On Feminism & The Female Body In Kim Kardashian’s Selfish

Aimee Cliff considers the valuable and radical nature of Kim Kardashian's Selfish, the reclaiming of herself (and her Self) from the media, what it means to be a perfect feminist and whether that matters

The best ever moment on Keeping Up With The Kardashians occurred in Season 8, episode 18. It was filmed days after Kim had given birth to North West; though she and Kanye weren’t planning to involve North in the show, and her birth wasn’t filmed, Kim had an important message she wanted to convey to her public, and so Khloe visited her house to film a short catch-up scene. The baby, Kim established quickly, was all well and good, but more importantly? “When I came back from the hospital, the first thing I did was go and look at my vagina in the mirror,” she assured her little sister. “It looks better looking than before!”

Why is this the best ever Kim Kardashian moment? Because it’s emblematic of everything she is: somehow a gigantic overshare and a manicured, masterful edit. Remember the belfie that went explosively viral four months after Kim gave birth? It was one of many, carefully selected, Instagrammed as an exclusive re-introduction to the world after weeks of dramatic body transformation.

In the same spirit, Kim’s own vagina monologue was her way of making her audience feel like they knew her at the same time as making sure that the “her” they know is one that’s strictly controlled and to an extent created by her. It’s the kind of thing your best friend might say to make you spit out your tea with laughter; in the mouth of Kim Kardashian, the woman whose body the media thinks it owns, the woman who had – at that point – just endured months of torment over her changing body shape while pregnant, it was a colossal power move. As she told Khloe in that 2013 scene, the media and public had “called me a whale, Shamu, a cow…” With her captive audience of approximately three million, she’s the one who gets to take control of the narrative of her own body; in her own words, “fuck you! I look so hot! I am back.”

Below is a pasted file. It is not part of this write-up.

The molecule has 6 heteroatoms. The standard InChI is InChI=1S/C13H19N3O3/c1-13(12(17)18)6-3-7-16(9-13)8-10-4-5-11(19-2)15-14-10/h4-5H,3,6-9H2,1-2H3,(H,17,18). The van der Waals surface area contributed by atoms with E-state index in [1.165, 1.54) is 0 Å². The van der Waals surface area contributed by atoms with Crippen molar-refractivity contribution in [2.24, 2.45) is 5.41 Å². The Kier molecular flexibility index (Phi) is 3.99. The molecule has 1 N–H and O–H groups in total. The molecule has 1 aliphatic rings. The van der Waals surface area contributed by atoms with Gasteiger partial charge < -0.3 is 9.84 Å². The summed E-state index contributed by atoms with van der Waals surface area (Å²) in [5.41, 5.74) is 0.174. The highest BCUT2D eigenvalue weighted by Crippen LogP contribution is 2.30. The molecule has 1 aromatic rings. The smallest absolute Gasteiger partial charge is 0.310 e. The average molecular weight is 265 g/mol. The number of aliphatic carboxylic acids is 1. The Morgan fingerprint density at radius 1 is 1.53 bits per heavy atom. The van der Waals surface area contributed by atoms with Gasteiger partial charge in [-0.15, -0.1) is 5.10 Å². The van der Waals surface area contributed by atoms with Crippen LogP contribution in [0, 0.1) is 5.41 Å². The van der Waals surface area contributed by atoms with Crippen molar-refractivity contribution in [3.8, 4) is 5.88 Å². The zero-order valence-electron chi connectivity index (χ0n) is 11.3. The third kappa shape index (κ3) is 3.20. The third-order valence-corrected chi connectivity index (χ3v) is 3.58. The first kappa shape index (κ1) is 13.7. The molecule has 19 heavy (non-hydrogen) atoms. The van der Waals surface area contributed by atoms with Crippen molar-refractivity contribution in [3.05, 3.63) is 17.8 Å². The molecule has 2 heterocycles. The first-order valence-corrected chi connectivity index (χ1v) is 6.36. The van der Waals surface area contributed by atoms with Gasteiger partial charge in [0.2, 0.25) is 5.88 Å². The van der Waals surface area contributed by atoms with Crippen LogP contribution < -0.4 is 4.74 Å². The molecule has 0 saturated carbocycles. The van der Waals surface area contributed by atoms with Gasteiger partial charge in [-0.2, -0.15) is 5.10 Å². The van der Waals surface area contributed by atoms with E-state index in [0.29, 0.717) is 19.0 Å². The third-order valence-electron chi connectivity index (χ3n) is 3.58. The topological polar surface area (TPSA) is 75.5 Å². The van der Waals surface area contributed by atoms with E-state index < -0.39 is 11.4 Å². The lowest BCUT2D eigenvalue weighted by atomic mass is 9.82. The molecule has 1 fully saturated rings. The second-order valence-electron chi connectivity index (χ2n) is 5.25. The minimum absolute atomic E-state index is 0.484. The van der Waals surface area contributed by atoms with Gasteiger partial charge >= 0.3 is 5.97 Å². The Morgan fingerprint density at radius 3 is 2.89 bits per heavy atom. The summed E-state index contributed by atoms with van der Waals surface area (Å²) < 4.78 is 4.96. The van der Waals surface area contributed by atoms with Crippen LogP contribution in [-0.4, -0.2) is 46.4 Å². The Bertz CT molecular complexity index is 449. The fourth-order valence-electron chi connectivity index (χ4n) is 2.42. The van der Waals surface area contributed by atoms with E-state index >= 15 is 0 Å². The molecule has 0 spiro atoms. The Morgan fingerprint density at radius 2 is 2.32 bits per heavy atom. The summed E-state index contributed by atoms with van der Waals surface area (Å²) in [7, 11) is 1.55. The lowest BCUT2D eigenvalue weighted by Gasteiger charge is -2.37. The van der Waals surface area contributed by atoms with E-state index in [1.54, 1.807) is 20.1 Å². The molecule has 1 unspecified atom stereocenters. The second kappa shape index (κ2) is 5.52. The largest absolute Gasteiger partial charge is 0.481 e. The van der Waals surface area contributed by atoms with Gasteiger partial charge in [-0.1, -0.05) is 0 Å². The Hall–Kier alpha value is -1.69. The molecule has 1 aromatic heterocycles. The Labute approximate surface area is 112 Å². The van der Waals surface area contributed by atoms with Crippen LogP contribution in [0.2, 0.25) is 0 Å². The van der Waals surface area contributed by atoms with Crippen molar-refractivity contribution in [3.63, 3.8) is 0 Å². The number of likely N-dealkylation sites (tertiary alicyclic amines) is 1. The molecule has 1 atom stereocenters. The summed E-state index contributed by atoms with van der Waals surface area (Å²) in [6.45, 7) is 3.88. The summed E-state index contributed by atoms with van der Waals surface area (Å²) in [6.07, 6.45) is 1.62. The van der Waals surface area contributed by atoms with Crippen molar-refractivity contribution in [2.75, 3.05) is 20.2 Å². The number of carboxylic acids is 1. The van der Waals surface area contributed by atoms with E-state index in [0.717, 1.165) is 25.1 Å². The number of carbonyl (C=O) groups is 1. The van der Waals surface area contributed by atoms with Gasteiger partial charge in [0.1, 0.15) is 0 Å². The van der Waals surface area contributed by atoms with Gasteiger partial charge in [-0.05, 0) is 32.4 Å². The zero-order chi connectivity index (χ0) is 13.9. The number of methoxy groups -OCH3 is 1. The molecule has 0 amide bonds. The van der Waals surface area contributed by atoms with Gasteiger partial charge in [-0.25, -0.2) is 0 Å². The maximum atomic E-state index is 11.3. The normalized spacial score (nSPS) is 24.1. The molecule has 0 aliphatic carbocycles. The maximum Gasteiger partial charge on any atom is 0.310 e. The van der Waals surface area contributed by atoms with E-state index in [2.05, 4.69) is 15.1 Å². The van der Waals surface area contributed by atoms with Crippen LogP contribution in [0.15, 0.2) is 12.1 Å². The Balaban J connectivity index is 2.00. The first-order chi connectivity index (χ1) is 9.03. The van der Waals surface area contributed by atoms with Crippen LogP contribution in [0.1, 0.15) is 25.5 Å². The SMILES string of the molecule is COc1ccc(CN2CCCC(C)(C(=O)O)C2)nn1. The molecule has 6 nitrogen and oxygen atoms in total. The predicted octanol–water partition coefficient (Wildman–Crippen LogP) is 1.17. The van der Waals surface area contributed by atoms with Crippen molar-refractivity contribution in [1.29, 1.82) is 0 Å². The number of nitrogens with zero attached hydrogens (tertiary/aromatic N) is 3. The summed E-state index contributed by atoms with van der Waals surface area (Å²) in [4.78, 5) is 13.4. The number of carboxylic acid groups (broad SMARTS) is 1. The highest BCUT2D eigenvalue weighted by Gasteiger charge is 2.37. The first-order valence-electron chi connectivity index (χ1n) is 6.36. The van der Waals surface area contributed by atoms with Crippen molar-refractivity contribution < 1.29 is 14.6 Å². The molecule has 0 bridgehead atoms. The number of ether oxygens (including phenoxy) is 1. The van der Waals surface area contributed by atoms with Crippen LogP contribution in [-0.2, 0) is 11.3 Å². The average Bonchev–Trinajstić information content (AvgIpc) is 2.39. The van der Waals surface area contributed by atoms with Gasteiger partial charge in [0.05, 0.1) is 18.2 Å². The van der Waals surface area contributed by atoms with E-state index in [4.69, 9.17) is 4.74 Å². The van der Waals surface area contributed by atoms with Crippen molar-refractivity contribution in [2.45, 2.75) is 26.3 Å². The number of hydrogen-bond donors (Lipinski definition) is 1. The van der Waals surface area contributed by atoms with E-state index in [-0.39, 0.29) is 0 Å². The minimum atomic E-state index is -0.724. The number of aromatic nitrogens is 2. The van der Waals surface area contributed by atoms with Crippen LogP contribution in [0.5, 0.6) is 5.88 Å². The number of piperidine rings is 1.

For any woman in the public eye, being able to tell your own story is an immensely valuable position. For Kim Kardashian especially – someone who was a victim of a very public breach of trust with a sexual partner so early in her rise to fame – it’s radical. No matter how much her fame grows, her ex-lover’s attack on her integrity never disappears; nasty memes about her sex tape still appear today. Even eight years later, a pretty shocking amount of the public think they can demean Kardashian’s worth because she was once filmed enjoying sex with her partner.

In his recent book on the effects of public shaming, Jon Ronson writes that “our shame worthiness lies in the space between who we are and how we present ourselves to the world.” His suggestion is that in a world where we were all radically honest with ourselves and the people around us, it would be impossible to shame us. Kim not only manages to infuse her public persona with such radical honesty and openness (down to how she looks in a swimsuit and how she feels about her vagina after giving birth), but manages to consistently also maintain a kind of illusion; some kind of intrigue that keeps her audiences tuning in, clicking Like and Add to Basket time and time again. In a social media-obsessed world that thrives on intimacy and candid moments, being a celebrity in 2015 requires you to play this game. Kim Kardashian does it better than anyone else in the world, and her recently published Rizzoli coffee table book Selfish is her checkmate.

The lush, 445-page hardback book of selfies is everything Kim herself is: over-familiar, in its faux-handwriting typeface, and its flippant use of “lol” and “fave” and hashtags as if the photos were for Twitter or WhatsApp rather than a mass-produced coffee table book. Skilfully edited, in its omission of anything Kardashian would presumably rather not dwell on (her first two marriages, and her pregnancy during which her weight gain was cruelly lampooned by the press). Un-shameable, in its inclusion of 40 black pages of once-private, mostly naked portraits.

“Kardashian may not be a perfect feminist, but that’s not something we should be concerned about”